House Speaker John Boehner did not budge on Sunday when pressed about whether a comprehensive immigration bill should include a path to citizenship for millions of undocumented immigrants, declaring that the debate is "not about me." His comments come as proponents, including Sen. John McCain (R-AZ) called for increased efforts to convince House Republicans, who say the meausre amounts to "amnesty," to back the legislation.
Boehner, appearing on CBS's Face the Nation, thwarted repeated attempts to get him to spell out his personal views on a path to citizenship for up to 11 million undocumented immigrants now in the United States, a major point of contention between the House and the Democratic-led Senate.
"It's not about me, it's not about what I want," said Boehner (R-Ohio). "This about allowing the House to work its will."
The Senate last month passed a sweeping, bipartisan immigration bill by a 68-32 margin that included a pathway to citizenship, which Republican opponents have called an "amnesty" that would reward lawbreakers and attract more undocumented immigrants.
Boehner said taking a personal stand on the issue would make it harder for him to find consensus on immigration in the House.
"If I come out and say, 'I'm for this and I'm for that,' all I'm doing is making my job harder," Boehner said. "My job in this process is to facilitate a discussion and to facilitate a process."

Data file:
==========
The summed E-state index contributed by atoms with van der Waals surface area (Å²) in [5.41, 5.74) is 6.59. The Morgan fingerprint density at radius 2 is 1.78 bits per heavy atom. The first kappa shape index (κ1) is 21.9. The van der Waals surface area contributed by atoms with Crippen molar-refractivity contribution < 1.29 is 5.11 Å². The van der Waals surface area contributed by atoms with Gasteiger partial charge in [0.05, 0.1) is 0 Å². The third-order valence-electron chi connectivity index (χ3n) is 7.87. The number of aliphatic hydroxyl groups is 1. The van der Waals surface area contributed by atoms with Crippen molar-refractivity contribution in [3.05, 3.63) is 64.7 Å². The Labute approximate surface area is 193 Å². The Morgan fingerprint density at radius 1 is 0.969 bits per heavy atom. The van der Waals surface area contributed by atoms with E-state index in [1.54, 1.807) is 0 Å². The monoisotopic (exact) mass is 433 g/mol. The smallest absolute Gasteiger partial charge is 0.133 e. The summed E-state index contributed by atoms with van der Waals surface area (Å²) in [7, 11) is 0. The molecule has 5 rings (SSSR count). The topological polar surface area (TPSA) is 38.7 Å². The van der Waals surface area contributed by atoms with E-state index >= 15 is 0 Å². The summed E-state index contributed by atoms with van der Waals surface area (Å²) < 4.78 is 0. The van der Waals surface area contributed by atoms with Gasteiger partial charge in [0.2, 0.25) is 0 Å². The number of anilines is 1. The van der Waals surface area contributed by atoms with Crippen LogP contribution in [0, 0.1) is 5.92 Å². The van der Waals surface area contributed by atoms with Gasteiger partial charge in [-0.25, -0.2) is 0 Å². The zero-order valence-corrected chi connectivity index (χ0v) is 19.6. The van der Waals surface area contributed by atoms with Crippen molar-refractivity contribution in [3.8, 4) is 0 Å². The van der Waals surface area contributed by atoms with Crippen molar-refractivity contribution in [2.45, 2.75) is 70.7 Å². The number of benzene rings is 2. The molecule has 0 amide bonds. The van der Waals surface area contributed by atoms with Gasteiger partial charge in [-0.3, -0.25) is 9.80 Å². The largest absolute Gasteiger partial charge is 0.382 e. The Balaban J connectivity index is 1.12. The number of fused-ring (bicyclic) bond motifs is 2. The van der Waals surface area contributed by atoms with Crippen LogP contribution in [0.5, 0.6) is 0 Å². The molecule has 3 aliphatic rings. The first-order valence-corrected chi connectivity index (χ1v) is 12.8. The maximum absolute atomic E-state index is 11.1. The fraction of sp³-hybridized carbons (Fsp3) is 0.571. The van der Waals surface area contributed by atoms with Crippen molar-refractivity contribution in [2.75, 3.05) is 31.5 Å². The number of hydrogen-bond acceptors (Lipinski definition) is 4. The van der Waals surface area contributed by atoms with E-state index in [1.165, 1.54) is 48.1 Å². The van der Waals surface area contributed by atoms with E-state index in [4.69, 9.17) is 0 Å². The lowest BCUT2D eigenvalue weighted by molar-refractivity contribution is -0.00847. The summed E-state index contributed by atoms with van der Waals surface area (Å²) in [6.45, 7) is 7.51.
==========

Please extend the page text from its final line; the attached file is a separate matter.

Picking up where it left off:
Meanwhile, Senator John McCain said last week that he and fellow supporters of immigration reform "are not winning," adding that they needed to boost efforts at convincing the GOP-controlled House to pass such a bill.
But House Republican leaders have refused to even bring it up. Backers are now hoping that the House simply passes a limited bill. That would trigger a House-Senate conference where negotiators could try to combine the two measures into a single new piece of legislation.
"There are many members of the House who don't want to take up any bill at all," said McCain.
Boehner said on Sunday that the sweeping Senate bill would not pass the House and reiterated that the House would tackle the issue in smaller "chunks" that would include stricter provisions on border protection.
Proponents of the Senate bill, including businesses, churches and labor groups, will aggressively campaign in congressional districts next months to push for an overhaul of U.S. immigration laws, McCain said.
"We are not winning," the Arizona Republican told reporters. "So we have to wage a campaign. That doesn't mean a negative campaign. It means a positive campaign."
More than 90 Catholic college presidents sent letters to all Catholic House members, including Boehner, urging them to support a comprehensive immigration bill.
McCain and two fellow co-authors of the Senate bill, Democratic Senator Charles Schumer and Republican Senator Lindsey Graham, recently met with tech giants, including Google, Intel and Microsoft, to discuss the campaign for immigration reform, aides said.
They plan to target more than 100 House Republicans who are seen as at least open to the possibility of voting for immigration reform, which would help provide business with needed high- and low-skilled workers, aides said.
Democratic Senator Robert Menendez, another co-author of the Senate bill, said even though Congress will be on recess in August, it will be a pivotal month for immigration reform.
"We need the entire universe of people who care about immigration reform to be active next month," Menendez said. "If we do that, we will be well positioned for the fall in the House. If we don't, we will run a risk."
Al Jazeera and wire services